Submitted by Taps Coogan on the 2nd of May 2016 to The Sounding Line.
Chris Hambone of ‘Hambone’s Stuff’ recently published an excellent article (here) that discusses the implications of declining growth rates in working age populations around the world.
As that article highlighted, the topic of declining population growth rates is overlooked as an explanation for today’s persistent global economic malaise.
In order to better understand the implications that a dwindling working force will have for the world’s aging economies, Japan, as it so often does, provides a perfect case study.
Japan is not only the most elderly country in the world, with nearly a third of the population over 65, but Japan experienced a negative 0.74% population growth rate for the first time in 2015. The overall Japanese population has fallen by over 1 million people from its high of 126 million people, and is on pace to fall by another 20 million people by 2050.
While the total Japanese population is just beginning to decline, the working age Japanese population (15-65 years old) started peaking way back in 1991, and has declined 11% since from its all-time high of 87 million in 1995.
It is no coincidence that just as its working age population was cresting in 1991, Japan entered into what is often termed as the ‘lost decade’. The ‘lost decade’ (which is actually 24 years long and still running) refers to the period of extremely slow and often negative economic growth that has persisted in Japan from 1991 until today. Remarkably, nominal Japanese GDP is 14% lower today than in 1995 and nominal wages are lower than in 1991.
For countries like Japan which are faced with the dilemma of a shrinking workforce, there are essentially three ways to maintain or grow their economy:
- Grow the workforce
- Increase the productivity of the remaining workforce
- Increase the rate of consumption of the population
Consciously or not, Japan appears to have chosen the last option. 1991 marked the beginning of Japan’s ongoing experiment with zero interest rate policy (now negative interest rate) and quantitative easing. These tools are aimed at spurning savings and spurring consumption. It is a little known fact that Japan was the first country to experiment with quantitative easing in the early 2000s.
Unfortunately for Japan, it is productivity that creates the wealth that enables sustained consumption. Increasing consumption without first increasing productivity and/or size of the workforce is unachievable without increasingly unsustainable levels of debt.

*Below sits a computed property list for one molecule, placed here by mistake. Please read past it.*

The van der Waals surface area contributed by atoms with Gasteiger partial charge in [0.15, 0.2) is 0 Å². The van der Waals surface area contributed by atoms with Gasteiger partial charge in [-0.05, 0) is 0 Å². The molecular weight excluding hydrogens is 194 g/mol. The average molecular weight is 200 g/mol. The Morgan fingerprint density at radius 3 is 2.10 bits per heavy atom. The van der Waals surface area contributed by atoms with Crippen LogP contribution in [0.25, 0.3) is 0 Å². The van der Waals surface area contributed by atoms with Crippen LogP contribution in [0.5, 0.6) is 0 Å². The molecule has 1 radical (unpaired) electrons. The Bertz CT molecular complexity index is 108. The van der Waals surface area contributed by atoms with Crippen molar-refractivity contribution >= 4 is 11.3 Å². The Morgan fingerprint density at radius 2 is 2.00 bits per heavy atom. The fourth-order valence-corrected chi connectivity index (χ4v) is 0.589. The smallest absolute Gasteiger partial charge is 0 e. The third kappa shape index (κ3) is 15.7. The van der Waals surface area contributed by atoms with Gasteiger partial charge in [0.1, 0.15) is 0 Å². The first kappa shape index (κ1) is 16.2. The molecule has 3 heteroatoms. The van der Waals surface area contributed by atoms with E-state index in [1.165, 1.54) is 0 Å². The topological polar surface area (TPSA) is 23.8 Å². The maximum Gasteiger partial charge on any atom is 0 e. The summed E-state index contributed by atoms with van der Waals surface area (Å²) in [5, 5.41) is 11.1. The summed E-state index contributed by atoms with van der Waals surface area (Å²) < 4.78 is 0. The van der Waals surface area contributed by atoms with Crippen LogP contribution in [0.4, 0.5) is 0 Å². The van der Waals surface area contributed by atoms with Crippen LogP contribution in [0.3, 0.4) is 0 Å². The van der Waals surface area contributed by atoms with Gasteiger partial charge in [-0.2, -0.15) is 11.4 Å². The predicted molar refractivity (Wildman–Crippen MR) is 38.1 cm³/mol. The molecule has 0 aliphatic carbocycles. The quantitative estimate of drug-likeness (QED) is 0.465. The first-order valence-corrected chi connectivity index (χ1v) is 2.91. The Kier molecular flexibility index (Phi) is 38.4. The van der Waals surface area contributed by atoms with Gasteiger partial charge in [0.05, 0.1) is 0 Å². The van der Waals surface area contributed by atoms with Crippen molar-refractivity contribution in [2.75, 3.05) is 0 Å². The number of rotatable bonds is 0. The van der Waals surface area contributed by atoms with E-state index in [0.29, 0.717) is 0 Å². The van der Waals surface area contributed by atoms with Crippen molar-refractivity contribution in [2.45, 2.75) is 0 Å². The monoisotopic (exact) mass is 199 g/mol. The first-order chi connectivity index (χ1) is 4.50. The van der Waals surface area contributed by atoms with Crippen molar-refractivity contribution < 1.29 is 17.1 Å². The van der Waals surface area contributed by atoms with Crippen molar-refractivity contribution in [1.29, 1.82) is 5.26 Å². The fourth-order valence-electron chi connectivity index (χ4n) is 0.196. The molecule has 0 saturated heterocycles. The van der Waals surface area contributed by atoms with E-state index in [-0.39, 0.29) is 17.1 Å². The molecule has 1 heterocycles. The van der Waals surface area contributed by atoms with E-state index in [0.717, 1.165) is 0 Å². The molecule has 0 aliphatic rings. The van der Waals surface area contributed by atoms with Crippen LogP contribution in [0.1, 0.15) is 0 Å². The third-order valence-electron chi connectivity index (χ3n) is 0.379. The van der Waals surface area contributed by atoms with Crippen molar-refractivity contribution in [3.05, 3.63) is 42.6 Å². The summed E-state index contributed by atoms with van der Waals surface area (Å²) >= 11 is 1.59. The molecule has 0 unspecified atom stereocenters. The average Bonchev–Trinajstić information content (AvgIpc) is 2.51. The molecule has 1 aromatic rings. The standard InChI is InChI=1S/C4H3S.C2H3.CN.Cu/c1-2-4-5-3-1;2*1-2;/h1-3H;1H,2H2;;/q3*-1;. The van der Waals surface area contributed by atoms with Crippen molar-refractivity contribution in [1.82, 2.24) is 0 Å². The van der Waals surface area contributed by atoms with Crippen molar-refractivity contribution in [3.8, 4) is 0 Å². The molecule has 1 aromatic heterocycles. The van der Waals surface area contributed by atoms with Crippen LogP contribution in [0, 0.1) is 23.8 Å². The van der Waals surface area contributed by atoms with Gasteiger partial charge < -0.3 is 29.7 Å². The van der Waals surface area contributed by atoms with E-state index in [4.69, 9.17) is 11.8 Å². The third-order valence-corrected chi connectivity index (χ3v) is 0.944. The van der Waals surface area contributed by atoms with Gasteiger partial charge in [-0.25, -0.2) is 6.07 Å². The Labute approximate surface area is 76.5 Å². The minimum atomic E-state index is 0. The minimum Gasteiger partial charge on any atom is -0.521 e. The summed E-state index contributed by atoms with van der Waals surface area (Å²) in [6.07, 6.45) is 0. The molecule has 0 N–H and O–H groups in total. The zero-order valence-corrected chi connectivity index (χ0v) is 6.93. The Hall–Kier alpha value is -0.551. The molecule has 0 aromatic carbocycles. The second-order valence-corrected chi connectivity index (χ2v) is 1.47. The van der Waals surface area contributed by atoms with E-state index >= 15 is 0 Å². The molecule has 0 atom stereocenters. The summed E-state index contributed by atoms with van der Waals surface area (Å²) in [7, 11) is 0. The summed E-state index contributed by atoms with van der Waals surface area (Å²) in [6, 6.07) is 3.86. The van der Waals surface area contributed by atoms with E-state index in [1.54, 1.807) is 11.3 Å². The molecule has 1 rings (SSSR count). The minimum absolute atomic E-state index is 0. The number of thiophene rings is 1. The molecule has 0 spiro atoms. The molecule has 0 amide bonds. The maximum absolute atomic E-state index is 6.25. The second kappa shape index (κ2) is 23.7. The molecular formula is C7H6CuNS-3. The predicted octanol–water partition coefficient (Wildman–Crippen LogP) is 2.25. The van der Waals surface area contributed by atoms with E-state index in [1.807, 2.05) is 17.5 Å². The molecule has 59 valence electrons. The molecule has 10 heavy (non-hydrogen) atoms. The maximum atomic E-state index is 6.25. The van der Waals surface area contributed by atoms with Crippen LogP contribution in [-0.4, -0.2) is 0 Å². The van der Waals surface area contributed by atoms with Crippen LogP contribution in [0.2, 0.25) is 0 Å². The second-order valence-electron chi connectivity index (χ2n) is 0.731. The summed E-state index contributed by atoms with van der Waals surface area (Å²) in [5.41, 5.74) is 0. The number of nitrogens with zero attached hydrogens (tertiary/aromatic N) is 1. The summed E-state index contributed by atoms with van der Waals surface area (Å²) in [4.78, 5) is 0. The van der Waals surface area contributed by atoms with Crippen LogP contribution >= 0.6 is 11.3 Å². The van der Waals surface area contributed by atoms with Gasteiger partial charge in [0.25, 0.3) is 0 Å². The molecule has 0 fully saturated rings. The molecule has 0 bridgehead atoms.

Japan has demonstrably failed to meaningfully increase its productivity and as a result the nominal GDP per capita is also lower today than in 1995. Japan’s central planners have chosen the path of debt and the result is the highest public debt to GDP ratio of any country in the world.
Because Japan was unable to sufficiently increase its productivity, it has been forced to choose between spiraling debt or a shrinking economy. It has managed to achieve both.
While this is all very bad news for Japan, nearly all developed western countries are in similar situations.
The working age population of the Eurozone peaked in 2011 and while the US working age population is still increasing, those actually working as a percentage of the population peaked in 2000.
This all paints a surprisingly simple picture. If a country’s work force gets smaller, so does its economy, unless great increases in productivity or debt driven consumption occur. Central banks world-wide have attempted to incentivize consumption by suppressing interest rates, in effect choosing the path of debt, instead of looking for other less financial and more innovation and production oriented ways to boost productivity. The result has been the largest global accumulation of debt in history. All of this increasingly diverts funds from productive ends to the servicing of debt, compounding problems further. While central banks should be criticized for implementing such unsustainable policies, we should hardly be surprised that they tried this path exclusively. Central Banks are after all owned by banks, run by bankers, and are essentially an unelected “cartel” of banks. Banks are in the business of creating loans, that is what they know best and exactly what they have chosen to do. The true problem today is the enormously outsized role that banks play in running the global economy.
Perhaps it is time to pass the reins to an group that knows about manufacturing, innovation, productivity and all things related that actually create the lion’s share of global prosperity: industry.
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